“What’s gone wrong is very simple,” said Hassan Nemazee, a national finance chair for Hillary Clinton’s presidential campaign.
“If we had won Iowa and New Hampshire, as we had anticipated, projected, et cetera, you would not have been in a situation in which you are losing all of these small states—because we didn’t put any resources in those small states,” he said. “Obama, on the other hand, put resources in these small states.”
Compounding the damage of the bad defeats in Iowa, and then South Carolina, Mr. Nemazee explained, was the lack of the necessary foresight to invest the campaign’s resources in the states that Mrs. Clinton’s rival, Barack Obama, is now gobbling up as fuel for his ever more threatening momentum.
“You needed to have a Plan B, and Plan B was just doing what we are doing right now rather than having resources in the small states,” he said. “We basically ceded every one of these small red states that he has racked up victories in. And the reason that he has racked up victories at this level isn’t because he was so much more well received, or because his message was any better; it was because we didn’t put any resources in there. We weren’t campaigning there. We didn’t have anybody in Utah, in Idaho, in the Dakotas. In Alaska.”
On Feb. 12, the picture got even worse, as the voters of Maryland, the District of Columbia and Virginia all appeared set to hand lopsided wins to Mr. Obama. With a cold and bleak February calendar staring straight at them—other states set to vote this month are Wisconsin and Mr. Obama’s former home, Hawaii—some of Mrs. Clinton’s supporters are wondering how long she can keep losing without her support collapsing in the remaining contests.
Mrs. Clinton has made a show of addressing those concerns by replacing her campaign manager, Patti Solis Doyle, with another loyalist, Maggie Williams. (Several donors interviewed for this story said, in retrospect, that they thought Ms. Doyle was in over her head.) But at this point, no change in personnel alters the campaign’s prescription for recovering its position: win Ohio and Texas on March 4, and Pennsylvania on April 22.
“If she doesn’t do well in these states,” said Mr. Nemazee, “it’s a completely different matter, and the momentum swings completely over to the other side.”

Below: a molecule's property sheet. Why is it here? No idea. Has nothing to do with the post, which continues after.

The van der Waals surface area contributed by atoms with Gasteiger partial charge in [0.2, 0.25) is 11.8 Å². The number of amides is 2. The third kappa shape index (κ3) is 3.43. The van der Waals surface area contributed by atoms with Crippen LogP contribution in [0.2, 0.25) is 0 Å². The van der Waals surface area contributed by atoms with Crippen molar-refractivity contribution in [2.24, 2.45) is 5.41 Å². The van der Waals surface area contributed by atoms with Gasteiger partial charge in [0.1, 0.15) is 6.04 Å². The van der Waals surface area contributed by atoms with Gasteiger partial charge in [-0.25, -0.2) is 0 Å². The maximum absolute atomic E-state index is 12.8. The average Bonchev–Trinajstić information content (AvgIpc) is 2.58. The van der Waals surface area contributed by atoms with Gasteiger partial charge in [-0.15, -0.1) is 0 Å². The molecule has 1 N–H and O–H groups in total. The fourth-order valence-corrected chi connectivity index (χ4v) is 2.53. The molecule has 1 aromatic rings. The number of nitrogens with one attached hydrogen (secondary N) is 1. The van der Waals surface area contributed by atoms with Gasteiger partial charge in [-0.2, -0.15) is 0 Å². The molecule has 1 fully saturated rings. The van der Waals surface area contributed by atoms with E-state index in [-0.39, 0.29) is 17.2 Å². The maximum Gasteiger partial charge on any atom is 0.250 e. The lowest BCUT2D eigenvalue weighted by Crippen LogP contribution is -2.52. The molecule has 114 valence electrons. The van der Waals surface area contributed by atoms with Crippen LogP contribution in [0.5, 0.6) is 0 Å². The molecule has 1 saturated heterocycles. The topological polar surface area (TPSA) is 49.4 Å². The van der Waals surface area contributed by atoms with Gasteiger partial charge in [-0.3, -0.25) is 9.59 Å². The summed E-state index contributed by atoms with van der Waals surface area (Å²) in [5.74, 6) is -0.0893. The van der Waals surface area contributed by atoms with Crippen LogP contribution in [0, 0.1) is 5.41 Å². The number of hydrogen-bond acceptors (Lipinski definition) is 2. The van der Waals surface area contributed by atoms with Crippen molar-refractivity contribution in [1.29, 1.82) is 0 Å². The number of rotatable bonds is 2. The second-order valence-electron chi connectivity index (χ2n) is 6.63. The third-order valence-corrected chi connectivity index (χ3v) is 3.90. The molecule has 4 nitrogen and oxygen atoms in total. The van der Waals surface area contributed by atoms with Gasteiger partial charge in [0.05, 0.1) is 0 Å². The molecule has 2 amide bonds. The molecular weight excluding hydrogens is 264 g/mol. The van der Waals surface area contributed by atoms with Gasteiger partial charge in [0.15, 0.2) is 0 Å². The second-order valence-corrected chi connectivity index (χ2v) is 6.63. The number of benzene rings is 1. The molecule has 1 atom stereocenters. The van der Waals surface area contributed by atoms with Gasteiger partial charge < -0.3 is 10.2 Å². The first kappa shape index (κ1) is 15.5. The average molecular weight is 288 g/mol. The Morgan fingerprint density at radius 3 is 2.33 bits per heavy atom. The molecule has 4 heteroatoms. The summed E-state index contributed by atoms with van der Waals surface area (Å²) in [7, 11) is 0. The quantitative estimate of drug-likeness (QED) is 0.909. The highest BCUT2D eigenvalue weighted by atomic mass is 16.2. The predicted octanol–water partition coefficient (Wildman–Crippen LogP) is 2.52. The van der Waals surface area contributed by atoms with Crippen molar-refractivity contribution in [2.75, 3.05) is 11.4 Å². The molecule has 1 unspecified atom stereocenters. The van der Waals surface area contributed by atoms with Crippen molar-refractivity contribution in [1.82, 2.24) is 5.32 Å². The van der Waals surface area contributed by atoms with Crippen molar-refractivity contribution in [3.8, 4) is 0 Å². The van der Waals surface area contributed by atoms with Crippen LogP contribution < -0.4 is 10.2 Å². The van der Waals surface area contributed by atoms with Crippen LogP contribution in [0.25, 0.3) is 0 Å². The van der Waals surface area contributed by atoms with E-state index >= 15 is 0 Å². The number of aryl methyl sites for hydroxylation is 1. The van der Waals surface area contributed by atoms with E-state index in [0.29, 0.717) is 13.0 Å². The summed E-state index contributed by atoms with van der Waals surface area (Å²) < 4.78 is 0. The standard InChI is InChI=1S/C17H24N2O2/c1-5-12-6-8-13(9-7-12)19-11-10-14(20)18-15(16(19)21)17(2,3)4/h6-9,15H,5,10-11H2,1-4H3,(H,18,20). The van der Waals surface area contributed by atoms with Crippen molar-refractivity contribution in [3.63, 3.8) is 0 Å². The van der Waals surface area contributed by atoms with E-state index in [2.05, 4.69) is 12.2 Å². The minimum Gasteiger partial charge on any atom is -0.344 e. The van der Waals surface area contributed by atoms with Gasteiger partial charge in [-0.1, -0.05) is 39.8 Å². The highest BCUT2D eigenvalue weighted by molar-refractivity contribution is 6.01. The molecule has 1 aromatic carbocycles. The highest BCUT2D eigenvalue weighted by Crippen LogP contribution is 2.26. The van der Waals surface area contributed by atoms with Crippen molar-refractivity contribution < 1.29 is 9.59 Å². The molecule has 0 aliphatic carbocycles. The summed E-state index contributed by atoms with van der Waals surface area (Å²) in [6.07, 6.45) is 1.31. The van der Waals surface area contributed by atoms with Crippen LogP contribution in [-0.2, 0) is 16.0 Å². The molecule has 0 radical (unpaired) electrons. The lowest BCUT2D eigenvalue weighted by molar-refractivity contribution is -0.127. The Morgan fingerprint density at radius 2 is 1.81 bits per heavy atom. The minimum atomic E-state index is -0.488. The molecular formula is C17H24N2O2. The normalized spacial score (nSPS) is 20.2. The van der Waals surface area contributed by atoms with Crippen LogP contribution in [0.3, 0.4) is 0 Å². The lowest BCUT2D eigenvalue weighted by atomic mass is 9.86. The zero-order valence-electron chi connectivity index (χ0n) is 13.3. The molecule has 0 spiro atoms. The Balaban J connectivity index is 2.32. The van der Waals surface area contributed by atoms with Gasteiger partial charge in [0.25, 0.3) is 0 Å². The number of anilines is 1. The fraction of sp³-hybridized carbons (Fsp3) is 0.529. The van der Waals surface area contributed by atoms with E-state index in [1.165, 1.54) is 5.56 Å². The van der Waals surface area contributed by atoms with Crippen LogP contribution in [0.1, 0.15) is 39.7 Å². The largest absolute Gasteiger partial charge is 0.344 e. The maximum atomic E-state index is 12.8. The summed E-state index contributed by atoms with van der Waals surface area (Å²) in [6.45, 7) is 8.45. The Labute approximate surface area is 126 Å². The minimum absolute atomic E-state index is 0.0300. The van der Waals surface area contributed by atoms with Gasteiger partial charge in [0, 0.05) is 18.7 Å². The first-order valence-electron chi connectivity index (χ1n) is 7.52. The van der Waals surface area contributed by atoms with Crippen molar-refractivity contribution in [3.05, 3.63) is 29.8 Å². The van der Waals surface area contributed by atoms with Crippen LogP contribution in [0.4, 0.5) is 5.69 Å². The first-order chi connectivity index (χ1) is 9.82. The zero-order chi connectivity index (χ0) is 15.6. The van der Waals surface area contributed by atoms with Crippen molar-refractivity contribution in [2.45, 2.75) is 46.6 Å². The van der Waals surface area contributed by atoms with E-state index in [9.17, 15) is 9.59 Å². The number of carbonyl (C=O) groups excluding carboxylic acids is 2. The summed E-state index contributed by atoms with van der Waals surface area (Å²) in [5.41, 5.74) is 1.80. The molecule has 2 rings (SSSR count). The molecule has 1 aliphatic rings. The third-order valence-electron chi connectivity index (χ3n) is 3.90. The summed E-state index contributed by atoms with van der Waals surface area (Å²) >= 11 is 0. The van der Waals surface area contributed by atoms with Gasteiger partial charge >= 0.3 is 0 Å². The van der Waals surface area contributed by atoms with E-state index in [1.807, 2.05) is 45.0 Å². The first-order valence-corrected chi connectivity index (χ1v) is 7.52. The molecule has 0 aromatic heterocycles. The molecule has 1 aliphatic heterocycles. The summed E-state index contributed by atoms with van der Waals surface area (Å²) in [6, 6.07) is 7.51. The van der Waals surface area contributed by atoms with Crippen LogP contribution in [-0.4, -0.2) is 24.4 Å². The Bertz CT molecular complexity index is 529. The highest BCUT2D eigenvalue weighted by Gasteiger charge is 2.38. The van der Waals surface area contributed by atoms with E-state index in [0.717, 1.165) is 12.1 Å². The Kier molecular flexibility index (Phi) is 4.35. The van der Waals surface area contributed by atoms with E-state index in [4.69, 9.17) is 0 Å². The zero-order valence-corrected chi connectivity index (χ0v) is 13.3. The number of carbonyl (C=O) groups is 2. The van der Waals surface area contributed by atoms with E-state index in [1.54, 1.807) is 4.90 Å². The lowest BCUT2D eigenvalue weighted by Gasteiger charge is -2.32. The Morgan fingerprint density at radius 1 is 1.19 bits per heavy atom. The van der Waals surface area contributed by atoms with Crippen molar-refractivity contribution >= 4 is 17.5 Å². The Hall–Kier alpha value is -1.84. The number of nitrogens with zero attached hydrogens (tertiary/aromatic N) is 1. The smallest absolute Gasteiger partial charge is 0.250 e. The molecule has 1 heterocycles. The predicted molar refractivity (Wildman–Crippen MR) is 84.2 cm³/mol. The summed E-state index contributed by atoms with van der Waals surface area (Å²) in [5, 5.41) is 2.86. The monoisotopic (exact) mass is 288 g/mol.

The Clinton campaign’s other scenario—Mrs. Clinton loses a majority of elected delegates but is protected by a buffer of party-appointed superdelegates to make up the difference—looks increasingly unlikely.
“The superdelegates are going to by and large mirror the popular vote,” said Senator Chuck Schumer, himself a superdelegate.
Mr. Schumer said he was “committed” to Mrs. Clinton no matter what. Asked if there wouldn’t be a revolt in the party if superdelegates undid the results of the state primaries and caucuses, he suggested that there was some wiggle room. “If the election is that close that 10 superdelegates going one way rather than the other way [decides it]? No. People will say it was a very close election.”
But, he said, “I don’t see a massive move of superdelegates different than how their states voted.”
The states may well end up voting for Mrs. Clinton in the end. But the realization that seems to have set in, somewhat jarringly, among her supporters is that there’s no safety net if they don’t.
“Everybody is taken aback—nobody expected it,” said John Catsimatidis, a supermarket magnate and prominent donor to Mrs. Clinton. (He was bestowed with the title of “Hillraiser” by the Clinton campaign, signifying that he had raised more than $100,000.) “Nobody expected Obama to be so strong. And at the end of the day, I think the Clintons will win out. But I have been saying that all along and it is getting harder to keep saying that.”
“Here’s the thing,” said Yashar Hedayat, a prominent fund-raiser for Mrs. Clinton in Los Angeles. “I have a lot of donors who are nervous, who are looking at the calendar like you are and saying, ‘How is this possible?’ But I feel very good about Ohio and Texas and Pennsylvania.”
The bad news is that an Ohio-Texas-Pennsylvania strategy sets a very real deadline, past which it becomes just about impossible to argue that there’s still time to turn things around. It’s March 4 (and April 22) or bust.